The EU-U.S. love-hate relationship
The elaborate gavotte between the American and European economies continues.
While the Federal Reserve has begun to wind down its controversial quantitative easing (QE) program, the European Central Bank (ECB) the federal reserve of the eurozone, has announced it is considering a QE program of its own.
It is a belated acknowledgement, if not an outright admission, from Mario Draghi, president of the ECB, that five years of the European Union’s austerity policy has failed to lift the eurozone nations out of the economic mire. The ECB has presided over a wholly unnecessary triple-dip recession in the eurozone and sparked a bitter rift between the German-dominated European Union bureaucracy and the Mediterranean nations that must endure the rigors imposed from Brussels. All to little avail.
If there are any “austerians” left standing, let them explain this. Ignoring the cries of the unemployed and those pressing for urgent measures to promote growth in Europe, the ECB blithely imposed its punishing creed, arguing that there would be no gain without pain. The result? Little gain, endless pain.
The eurozone economy endured growth at a miserable 0.2 percent year-on-year in the last quarter of 2013 (after an 18-month-long eurozone recession). Unemployment is at a wretched 11.9 percent. The eurozone is suffering from chronic “lowflation,” with inflation at an annual 0.5 percent, heading toward perhaps the most destructive economic condition of all — deflation.
In response to this dunce’s report card, Draghi is considering pumping money into the eurozone through quantitative easing. Even then, he has made clear he does not mean what he says. He sees this policy — which Washington abandoned when it was seen to be ineffective — as a last resort to push up inflation and avoid the spiraling collapse of prices and economic activity that threatened the world economy in the fall of 2008. But he hopes the mere threat of QE will be enough to lift prices and save Europe from the deflation that has dogged the Japanese economy for decades.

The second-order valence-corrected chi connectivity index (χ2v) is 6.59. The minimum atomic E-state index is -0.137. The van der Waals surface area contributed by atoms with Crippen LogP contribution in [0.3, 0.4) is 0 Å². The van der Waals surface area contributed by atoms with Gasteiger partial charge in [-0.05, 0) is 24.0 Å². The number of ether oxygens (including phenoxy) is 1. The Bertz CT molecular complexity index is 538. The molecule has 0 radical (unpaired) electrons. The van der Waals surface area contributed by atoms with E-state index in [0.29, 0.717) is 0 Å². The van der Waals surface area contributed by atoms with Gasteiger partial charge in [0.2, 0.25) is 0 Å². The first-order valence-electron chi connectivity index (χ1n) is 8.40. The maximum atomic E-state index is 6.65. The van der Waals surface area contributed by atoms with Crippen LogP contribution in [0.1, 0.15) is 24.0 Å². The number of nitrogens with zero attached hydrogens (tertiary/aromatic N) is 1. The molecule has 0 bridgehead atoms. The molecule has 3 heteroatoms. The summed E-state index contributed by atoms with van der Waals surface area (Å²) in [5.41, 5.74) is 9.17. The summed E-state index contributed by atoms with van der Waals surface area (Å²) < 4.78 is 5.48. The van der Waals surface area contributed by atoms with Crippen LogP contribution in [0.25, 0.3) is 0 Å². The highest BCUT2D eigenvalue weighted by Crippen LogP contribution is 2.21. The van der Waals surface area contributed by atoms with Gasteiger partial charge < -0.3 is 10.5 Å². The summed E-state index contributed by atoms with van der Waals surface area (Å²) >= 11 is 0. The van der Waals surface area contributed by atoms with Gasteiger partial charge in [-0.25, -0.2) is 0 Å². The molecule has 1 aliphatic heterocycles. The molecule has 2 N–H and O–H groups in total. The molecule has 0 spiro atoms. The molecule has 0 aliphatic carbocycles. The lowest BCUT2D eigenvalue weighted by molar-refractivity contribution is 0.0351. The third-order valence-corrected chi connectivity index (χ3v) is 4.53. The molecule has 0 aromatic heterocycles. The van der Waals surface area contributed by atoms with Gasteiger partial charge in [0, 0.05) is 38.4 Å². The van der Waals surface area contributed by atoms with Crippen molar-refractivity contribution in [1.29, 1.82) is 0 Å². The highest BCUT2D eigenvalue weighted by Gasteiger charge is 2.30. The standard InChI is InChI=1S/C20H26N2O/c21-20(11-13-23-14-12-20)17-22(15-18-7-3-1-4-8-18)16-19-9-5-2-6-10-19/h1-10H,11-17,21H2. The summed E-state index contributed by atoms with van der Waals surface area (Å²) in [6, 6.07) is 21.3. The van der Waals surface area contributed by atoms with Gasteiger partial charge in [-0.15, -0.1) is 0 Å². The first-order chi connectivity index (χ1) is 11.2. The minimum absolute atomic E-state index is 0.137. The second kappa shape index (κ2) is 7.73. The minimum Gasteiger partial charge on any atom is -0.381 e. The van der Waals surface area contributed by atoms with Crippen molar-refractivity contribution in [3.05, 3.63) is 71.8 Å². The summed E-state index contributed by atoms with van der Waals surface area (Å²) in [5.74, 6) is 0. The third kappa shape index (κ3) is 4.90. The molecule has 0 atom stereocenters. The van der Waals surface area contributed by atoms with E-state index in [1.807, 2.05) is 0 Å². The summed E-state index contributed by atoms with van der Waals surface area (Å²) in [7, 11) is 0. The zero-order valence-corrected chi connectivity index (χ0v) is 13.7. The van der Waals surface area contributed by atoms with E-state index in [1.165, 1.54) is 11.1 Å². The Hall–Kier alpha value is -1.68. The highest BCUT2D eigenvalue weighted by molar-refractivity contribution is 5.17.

Once again, Europe has left it to the United States to pull it out of the ditch. President George W. Bush’s Treasury secretary hastily arranged a $700 billion bank bailout, the Troubled Asset Relief program in late 2008 to halt the impending Great Recession. President Barack Obama inherited and executed this policy, adding on a $787 billion stimulus package, against a barrage of abuse from Bush’s erstwhile supporters and without a single Republican vote in Congress. But then the Europeans reneged on the €200 ($274) billion stimulus they agreed would be their contribution to ending the malaise.
Instead, while the Americans were funding and fixing the world economy, the Europeans decided to belatedly address their under-regulated banking and financial sectors and reform their overly generous labor laws and welfare arrangements funded by high public borrowing they wrongly blamed for the Great Recession.
The Europeans’ clever plan was to let America take the financial strain while they prepared to take advantage of the boom in trade that would result from the U.S.-led recovery. European politicians regularly said that since Anglo-Saxon economics had plunged the world into recession, it was therefore right the Anglo-Saxon economies should put everything right.
Things did not quite turn out as the Europeans hoped. They slyly smiled as they let the United States pick up the check but have ended up with a painful hangover — which serves them right. The giant U.S. stimulus prevented an economic collapse all right, but the resulting recovery has been at best sluggish.